Frank Lloyd Wright may be the only architect, dead or alive, who is truly a household name. And rightly so. Fallingwater, the Guggenheim New York, Taliesin - these structures are master pieces of design. But Wright was prolific and produced many lesser known but still incredible works, such as the buildings on the campus of the Florida Southern College, which has the largest collection of Frank Lloyd Wright buildings in the world. With its 12 Wright designs, the campus is a virtual musuem of architecture, and was recognized as such just two years ago when it was made a National Historic Landmark. The Annie Pfeiffer Chapel is the crown jewel of the FSC campus and, after 70 years, some new technologies are being used to polish it up.
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The story of the campus begins in 1938. Wright was 70 years old and at the peak of his fame. Fallingwater had been recently completed, and Wright's visage adorned the January 17 cover of TIME magazine. In April of that year, the president of Florida Southern College, Dr. Ludd Spivey, approached Wright and offered him the chance to redesign the entire campus. Intrigued by the opportunity, Wright sealed the deal with a handshake; two years later, shovels were in the dirt. Completed in 1941, the chapel was the first and most important building on the campus. It's the focal point of a larger plan that was designed to embody Wright's idea of an "indigenous" American Modernism - one based on specific regional qualities and traditions that stood in contrast to the uniformly austere Internal Style Modernism proliferating throughout Europe. It was also intended to embody the beliefs of the university, which, under Spivey, was an intellectual leader in modern Protestant theology. Spivey and Wright were of like minds in many ways, both at the forefront of their fields. Following Wright's model of educaiton at Taliesin, the chapel was built using primarily student workers.
The primary material used in its construction was an ornamental cement block that Wright developed, using local sand made from crushed oyster shells. The blocks are complex pieces laid dry and fit together with locking grooved edges that hold structural reinforcing. It was an experimental process that required much trial and error but ultimately yieled the indigenous character that Wright so valued. The chapel was built from 6,000 of these blocks, in 46 different designs, with each design requiring a unique hand-made wood mold. Partly due to their experimental nature, and partly due to the ravages of time, these blocks need to be replaced. Grants from the Florida Division of Historical Resources and the National Park Service are now making that possible.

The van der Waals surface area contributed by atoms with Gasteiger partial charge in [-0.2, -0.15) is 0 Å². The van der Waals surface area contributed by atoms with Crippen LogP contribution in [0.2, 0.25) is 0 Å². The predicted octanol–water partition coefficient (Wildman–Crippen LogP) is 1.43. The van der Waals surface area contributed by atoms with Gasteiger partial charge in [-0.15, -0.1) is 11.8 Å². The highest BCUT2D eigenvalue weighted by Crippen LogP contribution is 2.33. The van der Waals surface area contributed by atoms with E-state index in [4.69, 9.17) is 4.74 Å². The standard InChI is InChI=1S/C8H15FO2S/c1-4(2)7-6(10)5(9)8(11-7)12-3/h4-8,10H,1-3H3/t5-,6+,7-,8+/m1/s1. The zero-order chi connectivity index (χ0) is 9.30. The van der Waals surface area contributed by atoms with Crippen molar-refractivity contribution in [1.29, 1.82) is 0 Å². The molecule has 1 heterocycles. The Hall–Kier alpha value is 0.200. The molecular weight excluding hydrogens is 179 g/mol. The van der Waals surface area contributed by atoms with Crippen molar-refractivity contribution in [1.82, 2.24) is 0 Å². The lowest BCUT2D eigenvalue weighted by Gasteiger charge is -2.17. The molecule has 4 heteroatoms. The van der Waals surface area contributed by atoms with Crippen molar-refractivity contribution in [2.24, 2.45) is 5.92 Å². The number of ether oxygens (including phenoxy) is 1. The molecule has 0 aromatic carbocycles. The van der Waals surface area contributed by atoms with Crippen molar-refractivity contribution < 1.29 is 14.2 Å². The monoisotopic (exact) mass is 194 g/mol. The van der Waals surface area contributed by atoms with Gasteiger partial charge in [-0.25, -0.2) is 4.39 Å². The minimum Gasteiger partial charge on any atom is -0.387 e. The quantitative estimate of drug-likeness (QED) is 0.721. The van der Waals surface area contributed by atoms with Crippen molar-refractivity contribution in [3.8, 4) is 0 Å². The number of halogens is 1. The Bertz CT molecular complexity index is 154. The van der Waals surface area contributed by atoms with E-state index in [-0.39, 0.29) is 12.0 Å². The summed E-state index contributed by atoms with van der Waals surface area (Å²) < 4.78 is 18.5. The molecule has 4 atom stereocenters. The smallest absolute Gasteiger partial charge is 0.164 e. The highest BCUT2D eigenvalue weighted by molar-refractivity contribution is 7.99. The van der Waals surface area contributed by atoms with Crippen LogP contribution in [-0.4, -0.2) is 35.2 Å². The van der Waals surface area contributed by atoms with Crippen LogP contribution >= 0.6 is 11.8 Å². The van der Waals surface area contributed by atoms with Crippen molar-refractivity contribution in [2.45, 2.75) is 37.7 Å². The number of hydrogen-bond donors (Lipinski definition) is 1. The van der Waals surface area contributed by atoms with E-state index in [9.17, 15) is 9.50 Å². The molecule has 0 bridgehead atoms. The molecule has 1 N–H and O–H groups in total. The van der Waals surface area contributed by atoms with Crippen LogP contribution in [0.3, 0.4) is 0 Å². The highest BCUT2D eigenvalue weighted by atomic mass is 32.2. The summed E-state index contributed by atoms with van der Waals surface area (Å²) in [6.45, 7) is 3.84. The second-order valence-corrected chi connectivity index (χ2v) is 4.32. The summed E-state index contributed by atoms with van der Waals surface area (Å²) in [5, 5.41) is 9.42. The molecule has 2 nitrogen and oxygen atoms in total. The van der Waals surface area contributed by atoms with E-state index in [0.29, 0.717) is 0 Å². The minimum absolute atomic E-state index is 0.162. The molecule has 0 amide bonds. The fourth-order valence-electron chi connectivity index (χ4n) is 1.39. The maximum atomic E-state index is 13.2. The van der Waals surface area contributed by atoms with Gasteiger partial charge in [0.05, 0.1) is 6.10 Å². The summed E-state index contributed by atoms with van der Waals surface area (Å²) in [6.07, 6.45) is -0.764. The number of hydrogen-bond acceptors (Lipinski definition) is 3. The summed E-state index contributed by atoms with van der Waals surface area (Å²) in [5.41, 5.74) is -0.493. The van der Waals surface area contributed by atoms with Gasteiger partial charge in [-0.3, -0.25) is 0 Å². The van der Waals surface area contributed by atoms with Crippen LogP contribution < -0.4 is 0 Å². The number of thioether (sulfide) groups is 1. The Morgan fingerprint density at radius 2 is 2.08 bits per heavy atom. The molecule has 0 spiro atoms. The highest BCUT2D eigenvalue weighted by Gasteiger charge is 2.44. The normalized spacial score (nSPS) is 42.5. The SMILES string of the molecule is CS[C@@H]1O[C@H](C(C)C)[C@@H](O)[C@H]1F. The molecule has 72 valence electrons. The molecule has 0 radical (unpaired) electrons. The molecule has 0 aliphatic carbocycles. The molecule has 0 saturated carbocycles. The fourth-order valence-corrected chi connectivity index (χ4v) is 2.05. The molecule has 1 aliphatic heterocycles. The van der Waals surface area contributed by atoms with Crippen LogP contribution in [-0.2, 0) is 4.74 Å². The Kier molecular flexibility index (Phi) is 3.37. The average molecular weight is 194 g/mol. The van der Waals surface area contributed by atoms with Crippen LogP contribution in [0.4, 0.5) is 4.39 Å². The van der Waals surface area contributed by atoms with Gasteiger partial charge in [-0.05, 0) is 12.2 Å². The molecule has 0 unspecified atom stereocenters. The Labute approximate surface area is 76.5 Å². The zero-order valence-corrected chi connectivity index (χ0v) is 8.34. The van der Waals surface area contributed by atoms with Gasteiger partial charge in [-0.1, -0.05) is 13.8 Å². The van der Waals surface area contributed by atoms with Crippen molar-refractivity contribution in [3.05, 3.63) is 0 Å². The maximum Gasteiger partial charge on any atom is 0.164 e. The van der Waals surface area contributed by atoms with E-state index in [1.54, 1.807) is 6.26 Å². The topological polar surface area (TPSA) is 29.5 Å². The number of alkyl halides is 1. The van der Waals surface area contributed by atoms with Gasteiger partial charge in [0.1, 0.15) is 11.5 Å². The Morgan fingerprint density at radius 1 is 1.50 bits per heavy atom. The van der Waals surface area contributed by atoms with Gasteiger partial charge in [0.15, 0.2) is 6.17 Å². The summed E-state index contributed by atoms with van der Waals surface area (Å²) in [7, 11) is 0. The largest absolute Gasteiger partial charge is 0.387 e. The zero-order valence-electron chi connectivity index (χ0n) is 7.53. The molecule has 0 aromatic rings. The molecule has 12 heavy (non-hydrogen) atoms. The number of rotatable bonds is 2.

Creating new molds for these complex bespoke building blocks is an delicate process that requires skilled artisans, a sadly disappearing breed. In the absence of artisanal mold-makers, we have 3-D printing. And in what may be one of the more useful implementations of the technology I've seen, restoration architects are creating block molds with 3-D printers, which have proven to be faster and cheaper than making new blocks by any other method. Additionally, in keeping with Wright's original design, nearly 2,000 colored glass tiles were created and inserted into the block walls.
The Annie Pfeifer Chapel has often been compared to a Gothic Cathedral, not in its style, but in its spirit and and inventiveness. As Wright himself wrote: "The Gothic era is past, and with it should go its architecture. Yes, it's good-bye to Gothic—as a style. But not to its spirit of reverence for beauty. That shold be expressed in new styles attuned to the new day, using steel, concrete, glass, and other modern materials." That attitude continues to this day as we add 3-D printing to the list of modern materials.
Jeff Baker, the architect in charge of the project, describes the restoration as a "milestone not only in restoration of Frank Lloyd Wright buildings on the FSC campus, but also for similar textile block projects designed by Wright and other architects throughout the nation." So while this may be the first time this increasingly versatile technology is used to restore a Wright building, it won't be the last.